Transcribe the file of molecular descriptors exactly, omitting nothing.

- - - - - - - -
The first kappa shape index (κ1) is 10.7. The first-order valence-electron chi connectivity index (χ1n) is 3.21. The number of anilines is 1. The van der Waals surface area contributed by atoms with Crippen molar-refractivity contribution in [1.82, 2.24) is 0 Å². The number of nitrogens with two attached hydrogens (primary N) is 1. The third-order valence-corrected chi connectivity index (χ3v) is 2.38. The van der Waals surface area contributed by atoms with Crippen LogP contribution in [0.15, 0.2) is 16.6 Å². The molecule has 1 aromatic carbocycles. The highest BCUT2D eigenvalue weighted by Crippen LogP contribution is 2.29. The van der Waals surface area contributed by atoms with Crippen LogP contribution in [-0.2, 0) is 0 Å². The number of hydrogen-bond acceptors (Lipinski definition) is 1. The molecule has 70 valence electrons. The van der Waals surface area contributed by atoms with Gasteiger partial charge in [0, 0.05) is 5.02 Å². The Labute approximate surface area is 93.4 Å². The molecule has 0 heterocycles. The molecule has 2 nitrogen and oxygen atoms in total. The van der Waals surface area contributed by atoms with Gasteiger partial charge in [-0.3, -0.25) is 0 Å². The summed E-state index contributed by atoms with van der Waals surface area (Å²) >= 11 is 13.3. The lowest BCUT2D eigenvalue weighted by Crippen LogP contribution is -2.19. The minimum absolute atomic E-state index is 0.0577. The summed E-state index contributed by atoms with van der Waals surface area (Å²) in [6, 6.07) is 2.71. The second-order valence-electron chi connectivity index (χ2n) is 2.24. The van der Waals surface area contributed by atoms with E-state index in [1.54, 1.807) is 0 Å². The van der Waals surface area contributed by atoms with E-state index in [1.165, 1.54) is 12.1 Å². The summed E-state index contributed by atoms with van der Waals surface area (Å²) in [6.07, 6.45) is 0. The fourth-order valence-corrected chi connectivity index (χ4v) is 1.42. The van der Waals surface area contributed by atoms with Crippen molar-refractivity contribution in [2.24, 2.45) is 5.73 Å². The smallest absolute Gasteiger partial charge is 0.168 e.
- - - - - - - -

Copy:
The first kappa shape index (κ1) is 10.7. The first-order valence-electron chi connectivity index (χ1n) is 3.21. The number of anilines is 1. The van der Waals surface area contributed by atoms with Crippen molar-refractivity contribution in [1.82, 2.24) is 0 Å². The number of nitrogens with two attached hydrogens (primary N) is 1. The third-order valence-corrected chi connectivity index (χ3v) is 2.38. The van der Waals surface area contributed by atoms with Crippen LogP contribution in [0.15, 0.2) is 16.6 Å². The molecule has 1 aromatic carbocycles. The highest BCUT2D eigenvalue weighted by Crippen LogP contribution is 2.29. The van der Waals surface area contributed by atoms with Crippen LogP contribution in [-0.2, 0) is 0 Å². The number of hydrogen-bond acceptors (Lipinski definition) is 1. The molecule has 70 valence electrons. The van der Waals surface area contributed by atoms with Gasteiger partial charge in [0, 0.05) is 5.02 Å². The Labute approximate surface area is 93.4 Å². The molecule has 0 heterocycles. The molecule has 2 nitrogen and oxygen atoms in total. The van der Waals surface area contributed by atoms with Gasteiger partial charge in [-0.3, -0.25) is 0 Å². The summed E-state index contributed by atoms with van der Waals surface area (Å²) >= 11 is 13.3. The lowest BCUT2D eigenvalue weighted by Crippen LogP contribution is -2.19. The minimum absolute atomic E-state index is 0.0577. The summed E-state index contributed by atoms with van der Waals surface area (Å²) in [6, 6.07) is 2.71. The second-order valence-electron chi connectivity index (χ2n) is 2.24. The van der Waals surface area contributed by atoms with E-state index in [1.54, 1.807) is 0 Å². The van der Waals surface area contributed by atoms with E-state index in [1.165, 1.54) is 12.1 Å². The summed E-state index contributed by atoms with van der Waals surface area (Å²) in [6.07, 6.45) is 0. The fourth-order valence-corrected chi connectivity index (χ4v) is 1.42. The van der Waals surface area contributed by atoms with Crippen molar-refractivity contribution in [2.24, 2.45) is 5.73 Å². The smallest absolute Gasteiger partial charge is 0.168 e.